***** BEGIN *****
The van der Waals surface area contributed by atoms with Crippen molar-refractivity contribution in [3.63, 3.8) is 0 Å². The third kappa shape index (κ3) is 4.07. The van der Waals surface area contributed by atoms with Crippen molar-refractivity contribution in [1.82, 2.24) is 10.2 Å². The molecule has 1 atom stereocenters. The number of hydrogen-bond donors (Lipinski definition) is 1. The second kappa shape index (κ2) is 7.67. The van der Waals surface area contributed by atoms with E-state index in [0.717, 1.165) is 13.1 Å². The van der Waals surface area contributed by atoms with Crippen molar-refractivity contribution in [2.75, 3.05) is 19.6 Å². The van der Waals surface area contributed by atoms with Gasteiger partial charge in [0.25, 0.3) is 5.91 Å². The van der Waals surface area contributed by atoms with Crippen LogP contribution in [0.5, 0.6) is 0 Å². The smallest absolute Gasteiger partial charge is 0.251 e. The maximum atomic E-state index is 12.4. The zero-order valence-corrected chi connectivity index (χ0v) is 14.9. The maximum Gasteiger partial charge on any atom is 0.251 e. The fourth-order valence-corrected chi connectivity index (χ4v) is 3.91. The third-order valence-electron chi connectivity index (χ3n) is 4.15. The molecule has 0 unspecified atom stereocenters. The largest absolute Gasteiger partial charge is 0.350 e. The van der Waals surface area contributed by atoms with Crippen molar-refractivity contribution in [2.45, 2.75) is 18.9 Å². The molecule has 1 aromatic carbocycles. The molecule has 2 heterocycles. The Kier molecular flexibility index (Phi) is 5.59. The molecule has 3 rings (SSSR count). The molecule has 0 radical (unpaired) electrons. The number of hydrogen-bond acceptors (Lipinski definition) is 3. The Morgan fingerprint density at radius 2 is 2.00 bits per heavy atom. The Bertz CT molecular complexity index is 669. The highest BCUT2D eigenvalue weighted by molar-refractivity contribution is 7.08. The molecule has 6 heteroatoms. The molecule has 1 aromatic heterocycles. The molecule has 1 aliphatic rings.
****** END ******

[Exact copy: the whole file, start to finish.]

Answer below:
The van der Waals surface area contributed by atoms with Crippen molar-refractivity contribution in [3.63, 3.8) is 0 Å². The third kappa shape index (κ3) is 4.07. The van der Waals surface area contributed by atoms with Crippen molar-refractivity contribution in [1.82, 2.24) is 10.2 Å². The molecule has 1 atom stereocenters. The number of hydrogen-bond donors (Lipinski definition) is 1. The second kappa shape index (κ2) is 7.67. The van der Waals surface area contributed by atoms with E-state index in [0.717, 1.165) is 13.1 Å². The van der Waals surface area contributed by atoms with Crippen molar-refractivity contribution in [2.75, 3.05) is 19.6 Å². The van der Waals surface area contributed by atoms with Gasteiger partial charge in [0.25, 0.3) is 5.91 Å². The van der Waals surface area contributed by atoms with Crippen LogP contribution in [0.5, 0.6) is 0 Å². The smallest absolute Gasteiger partial charge is 0.251 e. The maximum atomic E-state index is 12.4. The zero-order valence-corrected chi connectivity index (χ0v) is 14.9. The maximum Gasteiger partial charge on any atom is 0.251 e. The fourth-order valence-corrected chi connectivity index (χ4v) is 3.91. The third-order valence-electron chi connectivity index (χ3n) is 4.15. The molecule has 0 unspecified atom stereocenters. The largest absolute Gasteiger partial charge is 0.350 e. The van der Waals surface area contributed by atoms with Crippen molar-refractivity contribution in [2.45, 2.75) is 18.9 Å². The molecule has 1 aromatic carbocycles. The molecule has 2 heterocycles. The Kier molecular flexibility index (Phi) is 5.59. The molecule has 3 rings (SSSR count). The molecule has 0 radical (unpaired) electrons. The number of hydrogen-bond acceptors (Lipinski definition) is 3. The Morgan fingerprint density at radius 2 is 2.00 bits per heavy atom. The Bertz CT molecular complexity index is 669. The highest BCUT2D eigenvalue weighted by molar-refractivity contribution is 7.08. The molecule has 6 heteroatoms. The molecule has 1 aromatic heterocycles. The molecule has 1 aliphatic rings.